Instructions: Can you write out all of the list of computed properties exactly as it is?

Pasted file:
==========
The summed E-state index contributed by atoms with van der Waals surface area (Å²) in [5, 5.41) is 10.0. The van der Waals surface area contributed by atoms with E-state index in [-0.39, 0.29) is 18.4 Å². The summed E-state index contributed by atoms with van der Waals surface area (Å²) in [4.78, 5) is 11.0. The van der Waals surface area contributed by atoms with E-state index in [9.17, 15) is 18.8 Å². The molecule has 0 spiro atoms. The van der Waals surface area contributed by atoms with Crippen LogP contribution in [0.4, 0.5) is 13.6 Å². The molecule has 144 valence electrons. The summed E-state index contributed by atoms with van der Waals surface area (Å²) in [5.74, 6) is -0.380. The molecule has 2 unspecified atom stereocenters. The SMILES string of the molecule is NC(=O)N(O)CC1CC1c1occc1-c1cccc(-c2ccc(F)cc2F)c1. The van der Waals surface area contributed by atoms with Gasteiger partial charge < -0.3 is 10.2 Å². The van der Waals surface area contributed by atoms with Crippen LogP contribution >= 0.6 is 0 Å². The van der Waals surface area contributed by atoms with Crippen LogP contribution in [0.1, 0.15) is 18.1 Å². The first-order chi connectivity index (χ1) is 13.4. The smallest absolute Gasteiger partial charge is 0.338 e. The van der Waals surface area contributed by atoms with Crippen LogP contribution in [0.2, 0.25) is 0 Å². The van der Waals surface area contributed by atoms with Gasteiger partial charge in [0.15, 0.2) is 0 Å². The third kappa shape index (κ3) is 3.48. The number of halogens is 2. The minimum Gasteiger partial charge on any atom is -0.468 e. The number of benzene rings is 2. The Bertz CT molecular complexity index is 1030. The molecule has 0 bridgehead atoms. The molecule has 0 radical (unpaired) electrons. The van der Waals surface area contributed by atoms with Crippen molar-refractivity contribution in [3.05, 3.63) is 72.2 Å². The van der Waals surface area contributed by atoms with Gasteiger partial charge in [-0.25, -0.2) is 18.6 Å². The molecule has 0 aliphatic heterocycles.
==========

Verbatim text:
The summed E-state index contributed by atoms with van der Waals surface area (Å²) in [5, 5.41) is 10.0. The van der Waals surface area contributed by atoms with E-state index in [-0.39, 0.29) is 18.4 Å². The summed E-state index contributed by atoms with van der Waals surface area (Å²) in [4.78, 5) is 11.0. The van der Waals surface area contributed by atoms with E-state index in [9.17, 15) is 18.8 Å². The molecule has 0 spiro atoms. The van der Waals surface area contributed by atoms with Crippen LogP contribution in [0.4, 0.5) is 13.6 Å². The molecule has 144 valence electrons. The summed E-state index contributed by atoms with van der Waals surface area (Å²) in [5.74, 6) is -0.380. The molecule has 2 unspecified atom stereocenters. The SMILES string of the molecule is NC(=O)N(O)CC1CC1c1occc1-c1cccc(-c2ccc(F)cc2F)c1. The van der Waals surface area contributed by atoms with Gasteiger partial charge < -0.3 is 10.2 Å². The van der Waals surface area contributed by atoms with Crippen LogP contribution >= 0.6 is 0 Å². The van der Waals surface area contributed by atoms with Crippen LogP contribution in [0.1, 0.15) is 18.1 Å². The first-order chi connectivity index (χ1) is 13.4. The smallest absolute Gasteiger partial charge is 0.338 e. The van der Waals surface area contributed by atoms with Crippen LogP contribution in [0.2, 0.25) is 0 Å². The van der Waals surface area contributed by atoms with Gasteiger partial charge in [0.15, 0.2) is 0 Å². The third kappa shape index (κ3) is 3.48. The number of halogens is 2. The minimum Gasteiger partial charge on any atom is -0.468 e. The number of benzene rings is 2. The Bertz CT molecular complexity index is 1030. The molecule has 0 bridgehead atoms. The molecule has 0 radical (unpaired) electrons. The van der Waals surface area contributed by atoms with Crippen molar-refractivity contribution in [3.05, 3.63) is 72.2 Å². The van der Waals surface area contributed by atoms with Gasteiger partial charge in [-0.25, -0.2) is 18.6 Å². The molecule has 0 aliphatic heterocycles.